Three Kings Day is celebrated on January 6th, the traditional gift-giving day.  Two thousand years ago, the Three Kings journeyed to worship the baby Jesus and bring him gifts.  In memory of this, on Epiphany Eve (January 5th), children put their shoes on the ends of their beds, in their windows, or on their balcony.  In Mexico, as Los Tres Reyes pass through each village and town on the way to see the Christ Child in Bethlehem, they leave gifts in each child’s shoes.

Children dressed as the Three Kings
The Christmas festivities end with Candelaria, a day when Mexican families bring elaborately-dressed Jesus dolls to be blessed in church.  Choosing an outfit is not easy.  Some are embroidered, others are decorated with lace.  Some dolls have gold crowns and bishop’s hats and white doves. Not only does the baby need clothing, He needs a special chair too.  He will sit in it until the Christmas season starts again.
Jesus dolls

For more information about Ann and her published work, visit her at her website: 
You can look for Ann's earlier posts on this blog on Mexican celebrations:  The Blessing of the Animals 9/8/14, and the Day of the Dead 10/27/14.

Monday, December 1, 2014

VISITING POLAR BEARS--NOT AT A ZOO! Guest post by Sara Louise Kras

Polar Bear, Churchill, Manitoba, Canada
My friend and fellow writer Sara Louise Kras went to Hudson Bay to research her recent book, The Hunted: Polar Prey, and has graciously written this article about her trip.  You can find out more about Sara and her many other books and travels at her website, . All of the excellent photos of polar bears in this post are by Sara's husband, Joe Kras.

For many years I fantasized about seeing polar bears in their natural habitat.  But our travels took us to other places – mostly warm – to do research on the various book projects I had been hired to write.  Finally, in 2008, I decided to take the icy plunge and fly to the Arctic to see polar bears.  I was working on a fiction book about a polar bear, so I thought it would be great to see them firsthand.  After very little research, I realized that the most optimum place for viewing these elusive creatures was in Churchill, Manitoba, Canada.  This tiny town bordering the Hudson Bay is inundated with polar bears from October and November.  Polar bears wait there for the Hudson Bay to freeze so they can go out on the frozen ice to hunt seals.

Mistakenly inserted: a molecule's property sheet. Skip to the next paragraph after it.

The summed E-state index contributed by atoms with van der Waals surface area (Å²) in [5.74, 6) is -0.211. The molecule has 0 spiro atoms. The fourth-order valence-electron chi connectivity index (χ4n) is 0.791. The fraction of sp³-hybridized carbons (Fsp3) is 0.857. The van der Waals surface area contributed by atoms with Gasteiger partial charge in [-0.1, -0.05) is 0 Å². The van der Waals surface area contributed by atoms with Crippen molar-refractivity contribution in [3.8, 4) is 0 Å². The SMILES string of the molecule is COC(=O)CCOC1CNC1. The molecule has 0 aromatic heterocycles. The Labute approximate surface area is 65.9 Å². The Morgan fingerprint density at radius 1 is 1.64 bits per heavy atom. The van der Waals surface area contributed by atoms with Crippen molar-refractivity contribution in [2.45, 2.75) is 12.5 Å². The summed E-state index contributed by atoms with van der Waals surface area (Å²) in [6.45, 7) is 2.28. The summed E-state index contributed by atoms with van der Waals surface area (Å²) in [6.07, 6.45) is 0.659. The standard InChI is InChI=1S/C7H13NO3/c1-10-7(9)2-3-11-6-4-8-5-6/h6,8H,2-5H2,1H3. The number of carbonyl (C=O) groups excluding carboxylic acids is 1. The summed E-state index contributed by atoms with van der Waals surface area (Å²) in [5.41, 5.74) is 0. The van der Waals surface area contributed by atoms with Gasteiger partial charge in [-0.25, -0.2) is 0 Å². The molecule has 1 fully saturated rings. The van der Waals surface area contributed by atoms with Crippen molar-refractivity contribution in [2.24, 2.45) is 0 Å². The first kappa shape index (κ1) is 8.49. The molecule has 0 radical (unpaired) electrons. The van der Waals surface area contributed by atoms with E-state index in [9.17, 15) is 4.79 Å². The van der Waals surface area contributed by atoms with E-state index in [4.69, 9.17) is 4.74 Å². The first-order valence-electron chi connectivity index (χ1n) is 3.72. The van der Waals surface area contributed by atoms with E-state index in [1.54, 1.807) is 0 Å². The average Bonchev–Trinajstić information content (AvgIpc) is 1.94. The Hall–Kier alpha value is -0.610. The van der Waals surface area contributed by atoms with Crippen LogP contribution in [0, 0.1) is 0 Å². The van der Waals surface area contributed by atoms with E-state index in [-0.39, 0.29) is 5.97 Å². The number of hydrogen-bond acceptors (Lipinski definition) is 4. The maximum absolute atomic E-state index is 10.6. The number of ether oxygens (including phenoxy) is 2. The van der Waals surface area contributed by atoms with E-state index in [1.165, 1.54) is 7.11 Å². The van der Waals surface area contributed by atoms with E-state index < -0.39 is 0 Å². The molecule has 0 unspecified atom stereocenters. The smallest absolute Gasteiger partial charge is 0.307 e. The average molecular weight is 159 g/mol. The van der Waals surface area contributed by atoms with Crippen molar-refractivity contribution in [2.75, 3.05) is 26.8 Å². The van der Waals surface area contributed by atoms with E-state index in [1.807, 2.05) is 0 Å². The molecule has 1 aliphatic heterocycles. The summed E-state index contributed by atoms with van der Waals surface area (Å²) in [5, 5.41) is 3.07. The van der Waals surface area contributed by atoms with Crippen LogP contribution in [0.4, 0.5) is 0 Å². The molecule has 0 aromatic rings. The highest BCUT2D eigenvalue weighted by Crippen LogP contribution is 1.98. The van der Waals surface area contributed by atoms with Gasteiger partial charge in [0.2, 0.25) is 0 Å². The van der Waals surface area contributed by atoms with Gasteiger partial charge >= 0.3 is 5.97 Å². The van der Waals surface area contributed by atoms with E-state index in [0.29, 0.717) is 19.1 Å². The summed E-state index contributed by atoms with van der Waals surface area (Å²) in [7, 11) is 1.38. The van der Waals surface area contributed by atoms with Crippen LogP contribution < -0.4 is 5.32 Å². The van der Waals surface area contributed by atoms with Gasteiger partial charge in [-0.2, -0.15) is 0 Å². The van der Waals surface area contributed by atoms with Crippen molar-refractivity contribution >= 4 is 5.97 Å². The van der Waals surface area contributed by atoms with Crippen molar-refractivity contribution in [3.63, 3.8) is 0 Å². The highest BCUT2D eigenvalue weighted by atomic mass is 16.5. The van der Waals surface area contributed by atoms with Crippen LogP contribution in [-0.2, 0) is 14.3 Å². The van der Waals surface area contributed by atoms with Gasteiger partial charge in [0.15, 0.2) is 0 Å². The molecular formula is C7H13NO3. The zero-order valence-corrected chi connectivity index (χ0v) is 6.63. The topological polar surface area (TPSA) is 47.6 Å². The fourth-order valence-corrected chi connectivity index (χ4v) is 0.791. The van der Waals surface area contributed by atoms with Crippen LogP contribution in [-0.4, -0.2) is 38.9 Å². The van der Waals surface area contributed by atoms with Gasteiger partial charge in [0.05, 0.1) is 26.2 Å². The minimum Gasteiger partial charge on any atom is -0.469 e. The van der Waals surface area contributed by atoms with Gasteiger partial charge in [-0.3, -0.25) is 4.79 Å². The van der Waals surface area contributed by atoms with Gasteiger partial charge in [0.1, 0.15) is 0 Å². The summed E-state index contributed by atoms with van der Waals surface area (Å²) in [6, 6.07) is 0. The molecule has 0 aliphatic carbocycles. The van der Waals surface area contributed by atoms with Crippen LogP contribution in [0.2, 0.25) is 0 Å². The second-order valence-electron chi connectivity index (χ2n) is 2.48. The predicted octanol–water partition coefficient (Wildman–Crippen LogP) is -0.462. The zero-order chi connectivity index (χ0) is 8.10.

Polar bears don’t eat much during the summer – just what they can scrounge up – so they are literally starving.  This hungry state actually makes it very dangerous for the people who live in Churchill, including children.  Polar bears don’t have a problem with eating humans.  To them, food is food.  Also, given that they are the largest bears in the world, at eight and a half feet long and more than two thousand pounds, these bears can cause some serious damage.  I heard stories of polar bears breaking down front doors and rearranging the furniture--including knocking over a refrigerator!  

Again, doing more research on the internet, I found two companies who seemed to have the same exact itinerary in Churchill – except one was about $1,000 cheaper per person.  The difference is one was based in the United States and the other was based in Canada.  After thoroughly interviewing the Canadian company, I decided to go with them.  The name of the company is Churchill Nature Tours.  

My husband and I normally do not travel with groups.  We are very independent travelers.  But traveling to Churchill is completely different.  You can’t rent a car and drive out to see the polar bears.  You must travel with other people in tundra buggies, bus-like vehicles with wheels six feet tall. 
Our package tour was five nights long.  The first and last nights were in Winnipeg, but the middle three nights were in Churchill.  When we arrived in Churchill in the early morning, I was shocked at the size of the airport.  It was only as big as a small house, but it was literally stuffed with tourists, all searching for their tour company or group.  Once we found ours, we were whisked away to the helicopter company and taken up to see polar bears from the air.  It was an amazing beginning.  We saw a polar bear with an elk kill.  We saw a moose slowly making its way through the deep snow.  We saw a mother and baby polar bear.  On Hudson Bay, icebergs floated, looking like giant chunks of Styrofoam.   Later we visited the Eskimo museum where I got an invaluable contact for my fiction book.  Several weeks after the trip, the owner answered many questions via email about the Inuit, which brought an interesting twist to my story. 

The next two days were spent out in the tundra buggy.  Because our tour company only allowed eighteen people on their tours, there were plenty of window seats for everyone.  We were on the buggy all day – both days.  For comfort, there was a toilet on the buggy and we also had piping hot lunches and snacks.  We saw many polar bears even though throughout the second day there was a blizzard!  I credit the wonderful guide who was in charge of our group.  He seemed to know where to look, even when there were few polar bears at times.  If you’d like to see polar bears, I highly recommend traveling with this company. 

By the end of my trip, I had a firsthand knowledge of the depth of cold in the Arctic.  I had firsthand knowledge of how to attach a carrybag to a helicopter to transport a polar bear.  I had firsthand knowledge of how polar bears move and swim.  All of this was used in my book.  Now my book, a fiction story, The Hunted: Polar Prey has been published through Speeding Star.  It is about a boy who has to save his mother.  She is floating on an iceberg and is being hunted by a polar bear.  It’s a quick read and plot driven.  If you’d like to check it out, you can get it at